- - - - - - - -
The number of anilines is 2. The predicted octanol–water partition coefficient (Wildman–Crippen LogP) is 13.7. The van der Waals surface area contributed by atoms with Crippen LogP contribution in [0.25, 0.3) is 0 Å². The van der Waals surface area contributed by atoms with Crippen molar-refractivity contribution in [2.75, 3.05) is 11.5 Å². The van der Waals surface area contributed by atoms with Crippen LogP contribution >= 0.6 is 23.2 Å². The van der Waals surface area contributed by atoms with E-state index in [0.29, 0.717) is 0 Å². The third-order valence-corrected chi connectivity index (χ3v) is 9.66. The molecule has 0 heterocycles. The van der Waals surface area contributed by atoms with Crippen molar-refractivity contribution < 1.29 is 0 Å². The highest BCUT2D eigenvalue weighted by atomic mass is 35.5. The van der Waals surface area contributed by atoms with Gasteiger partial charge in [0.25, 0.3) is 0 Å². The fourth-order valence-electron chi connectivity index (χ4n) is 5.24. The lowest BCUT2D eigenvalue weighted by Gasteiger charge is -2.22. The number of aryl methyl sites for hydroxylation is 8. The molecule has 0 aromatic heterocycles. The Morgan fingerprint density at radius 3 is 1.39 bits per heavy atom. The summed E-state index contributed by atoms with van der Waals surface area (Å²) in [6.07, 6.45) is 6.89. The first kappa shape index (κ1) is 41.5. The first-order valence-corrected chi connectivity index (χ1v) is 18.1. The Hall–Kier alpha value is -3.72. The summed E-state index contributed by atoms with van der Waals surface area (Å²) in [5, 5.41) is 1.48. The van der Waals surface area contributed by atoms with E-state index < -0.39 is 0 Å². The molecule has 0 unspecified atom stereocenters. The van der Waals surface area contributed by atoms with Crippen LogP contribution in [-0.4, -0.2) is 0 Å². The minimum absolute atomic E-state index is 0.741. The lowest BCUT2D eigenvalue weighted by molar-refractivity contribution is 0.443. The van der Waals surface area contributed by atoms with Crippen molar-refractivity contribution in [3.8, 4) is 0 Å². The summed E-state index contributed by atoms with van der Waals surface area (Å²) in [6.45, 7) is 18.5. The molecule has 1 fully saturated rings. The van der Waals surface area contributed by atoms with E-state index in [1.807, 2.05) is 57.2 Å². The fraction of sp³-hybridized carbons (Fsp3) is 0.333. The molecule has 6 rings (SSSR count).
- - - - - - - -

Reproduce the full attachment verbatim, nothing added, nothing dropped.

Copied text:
The number of anilines is 2. The predicted octanol–water partition coefficient (Wildman–Crippen LogP) is 13.7. The van der Waals surface area contributed by atoms with Crippen LogP contribution in [0.25, 0.3) is 0 Å². The van der Waals surface area contributed by atoms with Crippen molar-refractivity contribution in [2.75, 3.05) is 11.5 Å². The van der Waals surface area contributed by atoms with Crippen LogP contribution >= 0.6 is 23.2 Å². The van der Waals surface area contributed by atoms with E-state index in [0.29, 0.717) is 0 Å². The third-order valence-corrected chi connectivity index (χ3v) is 9.66. The molecule has 0 heterocycles. The van der Waals surface area contributed by atoms with Crippen molar-refractivity contribution < 1.29 is 0 Å². The highest BCUT2D eigenvalue weighted by atomic mass is 35.5. The van der Waals surface area contributed by atoms with Gasteiger partial charge in [0.25, 0.3) is 0 Å². The fourth-order valence-electron chi connectivity index (χ4n) is 5.24. The lowest BCUT2D eigenvalue weighted by Gasteiger charge is -2.22. The number of aryl methyl sites for hydroxylation is 8. The molecule has 0 aromatic heterocycles. The Morgan fingerprint density at radius 3 is 1.39 bits per heavy atom. The summed E-state index contributed by atoms with van der Waals surface area (Å²) in [6.07, 6.45) is 6.89. The first kappa shape index (κ1) is 41.5. The first-order valence-corrected chi connectivity index (χ1v) is 18.1. The Hall–Kier alpha value is -3.72. The summed E-state index contributed by atoms with van der Waals surface area (Å²) in [5, 5.41) is 1.48. The van der Waals surface area contributed by atoms with E-state index < -0.39 is 0 Å². The molecule has 0 unspecified atom stereocenters. The van der Waals surface area contributed by atoms with Crippen LogP contribution in [-0.4, -0.2) is 0 Å². The minimum absolute atomic E-state index is 0.741. The lowest BCUT2D eigenvalue weighted by molar-refractivity contribution is 0.443. The van der Waals surface area contributed by atoms with Crippen molar-refractivity contribution in [3.8, 4) is 0 Å². The summed E-state index contributed by atoms with van der Waals surface area (Å²) in [6.45, 7) is 18.5. The molecule has 1 fully saturated rings. The van der Waals surface area contributed by atoms with E-state index in [1.807, 2.05) is 57.2 Å². The fraction of sp³-hybridized carbons (Fsp3) is 0.333. The molecule has 6 rings (SSSR count).